AMP's $11bn deal to buy AXA's Asia Pacific unit expires

The AXA logo is displayed at the Axa Asia Pacific Holdings headquarters in Melbourne. Winning AXA Asia Pacific would put NAB on track to be Australia's top player in banking, insurance and wealth. (AFP)

Australian wealth manager AMP has let its exclusive deal with French insurer AXA SA expire for a joint $11 billion (Dh40.37bn) buy of AXA Asia-Pacific Holdings, paving the way for rival bidder National Australia Bank (NAB) to start talks with the French.

Separately, a media report said yesterday that NAB CEO Cameron Clyne has led a team to France to start talks with AXA to implement its $11.5bn proposal, that has already won approval from the independent directors of AXA Asia Pacific. A spokesman for AXA declined to comment on the report or on the timing of possible talks with NAB yesterday. A NAB spokesman also had declined to comment.

AMP said in a statement yesterday that it would continue to consider its position with respect to AXA Asia Pacific. AMP's exclusive agreement with AXA expired on Saturday. Last week Reuters, citing sources, had said AMP would not seek to extend talks.

"As the agreement has terminated, AXA SA is no longer an associate of AMP and, therefore, AMP is no longer a substantial holder in AXA Asia Pacific Holdings," AMP said in a statement yesterday.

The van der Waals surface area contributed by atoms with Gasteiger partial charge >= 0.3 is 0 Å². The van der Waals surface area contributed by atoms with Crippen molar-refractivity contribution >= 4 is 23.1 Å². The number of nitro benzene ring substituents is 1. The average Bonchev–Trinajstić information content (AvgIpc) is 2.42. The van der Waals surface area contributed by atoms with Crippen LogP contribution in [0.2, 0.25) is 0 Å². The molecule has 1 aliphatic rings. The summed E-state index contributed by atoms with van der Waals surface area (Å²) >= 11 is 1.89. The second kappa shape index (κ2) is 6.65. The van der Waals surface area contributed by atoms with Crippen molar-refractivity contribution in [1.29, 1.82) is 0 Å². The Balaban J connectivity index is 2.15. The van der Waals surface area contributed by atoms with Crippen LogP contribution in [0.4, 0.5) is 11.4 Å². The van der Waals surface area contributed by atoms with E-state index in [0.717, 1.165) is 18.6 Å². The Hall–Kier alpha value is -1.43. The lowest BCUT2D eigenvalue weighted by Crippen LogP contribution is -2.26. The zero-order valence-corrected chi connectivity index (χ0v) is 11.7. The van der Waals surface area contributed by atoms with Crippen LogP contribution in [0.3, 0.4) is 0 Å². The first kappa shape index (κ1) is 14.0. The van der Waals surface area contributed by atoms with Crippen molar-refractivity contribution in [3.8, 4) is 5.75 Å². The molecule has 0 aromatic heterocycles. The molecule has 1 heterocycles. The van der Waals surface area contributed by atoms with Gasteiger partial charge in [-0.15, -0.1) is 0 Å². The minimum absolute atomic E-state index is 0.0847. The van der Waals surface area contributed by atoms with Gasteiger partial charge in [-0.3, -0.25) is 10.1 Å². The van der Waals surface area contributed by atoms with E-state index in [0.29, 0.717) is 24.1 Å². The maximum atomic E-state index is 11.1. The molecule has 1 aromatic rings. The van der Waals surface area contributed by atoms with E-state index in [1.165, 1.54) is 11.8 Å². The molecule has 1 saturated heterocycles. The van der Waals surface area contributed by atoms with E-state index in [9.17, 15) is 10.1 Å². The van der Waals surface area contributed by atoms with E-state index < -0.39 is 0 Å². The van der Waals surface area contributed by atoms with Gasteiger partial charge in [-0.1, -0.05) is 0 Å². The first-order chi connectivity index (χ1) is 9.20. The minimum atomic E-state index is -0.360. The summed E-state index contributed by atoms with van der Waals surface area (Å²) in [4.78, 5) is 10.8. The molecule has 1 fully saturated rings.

Sydney Morning Herald said in an unsourced report that NAB's Chief Executive Cameron Clyne, along with several board members, boarded a plane from Melboure to Charles de Gaulle airport with the intention of dealing directly with AXA SA CEO Henri de Castries.

NAB, Australia's top lender, trumped AMP's offer with an all-cash alternative.

Both proposals hinge on AXA SA agreeing to buy AXA Asia Pacific's Asian businesses, and approval from Australia's competition watchdog – a major hurdle in a market where the government is nervous about the power of big banks.

The competition watchdog is expected release its findings on AMP/AXA SA's bid on February 10 and NAB's offer on March 18. AMP and NAB went after AXA's Australia business late last year, eyeing a larger share of Australia's $900bn wealth management industry, which promises to grow faster as the population ages and as the government considers raising compulsory retirement savings.

While a deal is one of the last remaining consolidation opportunities in the Australian financial services sector, for AXA SA it gives full control of the Asian business.

Winning AXA Asia Pacific would put NAB on track to be the country's top player in banking, insurance and wealth.

 

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